In the middle of the 20th century in the cool and shady interior of the Imperial, an unexceptional bar next to the bullring in Santa Cruz de Tenerife, a regular known to the waiting staff as ‘El Barraco’ grabs a seat at the bar’s counter mid-morning and orders his favourite bocadillo (filled baguette), pollo (chicken). To help wash the dry crusty bread down, he requests a concoction of his own making – coffee, milk, condensed milk, and Liquor 43 layered in a tall glass. The stripey drink is finished off with a sprinkling of cinnamon and a tiny slice of lemon zest. It is such an eye-catching drink other customers are keen to try it, giving the curious coffee a thumbs up after doing so. Its popularity catches on rapidly and, a half century and a bit later, the ‘barraquito‘ becomes the specialist coffee of Tenerife and the Canary Islands.
Five past nine on a drizzly Monday morning in an airless office in Manchester and Nigel Keen puts his jacket over the back of his chair, sits down and switches on his PC. He grabs a sheaf of papers, looks at the first and starts typing numbers onto an Excel spreadsheet.
Following a night of honking antiquated car horns, tripping on his own over-sized shoes and pretending to throw tin buckets of water at a near hysterical audience at Lisbon’s Coliseu dos Recreios in 1908, sad-faced clown Eduardino retreats to a nearby hole-in-the-wall bar. It has a sticky wooden floor and an equally sticky wooden counter – the consequence of too many over-filled shot glasses – both useful adhesives that prevent a drunken clown from falling over. Whilst the bartender chats to his other customers, the increasingly inebriated Eduardino keeps himself amused by experimenting with the bar’s selection of liqueurs. One accidental mix tastes particularly quaffable. Even through his alcohol-fuelled stupor he realises he’s stumbled onto something quite special. The sweet and sour Eduardino ginjinha cherry liqueur is created.
Five past nine on a grey and moody Tuesday morning in an airless office in Manchester and Nigel Keen puts his jacket over the back of his chair, sits down and switches on his PC. He grabs a sheaf of papers, looks at the first and starts typing numbers onto an Excel spreadsheet.
In eighteen hundred and whatever, a grizzled miner with skin the same colour as his saddlebags breezes into a bar in the Golden Gate City and orders a shot of whisky and, to celebrate a prosperous day’s gold prospecting, a plate of oysters. He downs the whisky then slides the oysters into the empty glass before dowsing them with ketchup, horseradish, vinegar, Worcester sauce and Tabasco. This seafood cocktail could slip into obscurity at this point, but it doesn’t. A tuned-in bar owner spots another ingredient in the glass, business potential. He adds a variation of this seafood cocktail to his menu and the rest is history… sort of. Somewhere along the road oysters are swapped for prawns.
Five past nine on a chilly, dark Wednesday morning in an airless office in Manchester and Nigel Keen puts his jacket over the back of his chair, sits down and switches on his PC. He grabs a sheaf of papers, looks at the first and starts typing numbers onto an Excel spreadsheet.
“This is not how you make Ceasar salad,” travel blogger Rebecca Findlay-Hall scowls at a bemused waiter in an aspirational restaurant in the Big Smoke. “The lettuce should be romaine not radicchio, these are vinegary boquerones, not salty anchovies… and why are there sun-dried tomatoes on the plate?”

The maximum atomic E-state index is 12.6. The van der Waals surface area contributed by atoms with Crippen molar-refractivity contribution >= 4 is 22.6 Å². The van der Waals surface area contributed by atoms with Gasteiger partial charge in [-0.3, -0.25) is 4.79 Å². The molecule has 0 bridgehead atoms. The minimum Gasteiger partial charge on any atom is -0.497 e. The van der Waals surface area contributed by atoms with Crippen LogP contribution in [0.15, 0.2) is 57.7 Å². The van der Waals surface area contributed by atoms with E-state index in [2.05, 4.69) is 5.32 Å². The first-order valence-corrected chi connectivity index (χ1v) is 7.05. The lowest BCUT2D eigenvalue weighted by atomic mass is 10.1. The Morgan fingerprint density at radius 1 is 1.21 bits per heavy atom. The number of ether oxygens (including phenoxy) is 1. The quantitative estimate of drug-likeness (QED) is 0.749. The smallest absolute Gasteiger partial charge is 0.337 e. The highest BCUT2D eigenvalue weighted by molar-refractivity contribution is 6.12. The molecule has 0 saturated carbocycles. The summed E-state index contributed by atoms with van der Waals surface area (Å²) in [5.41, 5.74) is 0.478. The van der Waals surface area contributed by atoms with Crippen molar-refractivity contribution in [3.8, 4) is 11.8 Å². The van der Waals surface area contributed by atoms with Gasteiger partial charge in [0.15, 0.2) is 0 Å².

She’s already mentally filling preparing a raft of social media posts berating the restaurant for screwing up the classic Caesar salad. There’s a way classic recipes should be made and the chefs here clearly don’t know their trade.
Friday night and Nigel is finished calculating numbers for the week. He goes home, pours himself a glass of wine and opens his favourite recipe book. Its messy, stained pages look like something from Einstein’s blackboard – numbers and words are scrawled at various sizes and odd angles to fit the once white spaces beside the text. They are adjusted measurements and alternative ingredients; personal additions which stamp Nigel’s gastronomic footprint on the recipe. Nigel, like everyone who is passionate about cooking, from enthusiastic amateurs to innovative top chefs, enjoys experimenting. Trying out a recipe over and over, unlike doing a mathematical calculation, rarely results in exactly the same outcome.
A couple of hundred miles away, Rebecca pulls a plastic tub from a microwave and sits at her kitchen table, her eyes scanning her facebook page to see if there are any comments on her post about the restaurant’s crime against the Caesar salad. Rebecca hates it when restaurants mess with classic dishes, offering her bastardisations. Her views on how classic dishes should be made are as rigid as a mathematical formula.
When it comes to gastronomy, Rebecca is the accountant in this tale. She believes classic recipes should be followed to the letter of the law, there is no room for imagination or experimentation. Rebecca hasn’t twigged that if gastronomy was full of Rebeccas there would be no Caesar salads or prawn cocktails in the first place. The same dishes from one restaurant to the next would all taste exactly the same, never-changing products from a factory line… or maybe even a global fast food chain.
Some of the above is based on facts, or at least what is touted as being facts. The rest is emrelishment. Don’t bother searching Google for a definition of the word, I made it up. Why not? Over 1,000 new words are added to the Oxford English Dictionary ever year. Something language and food preparation have in common is that they are fluid. Both are in a constant state of evolution.
Unless you happen to be a Rebecca.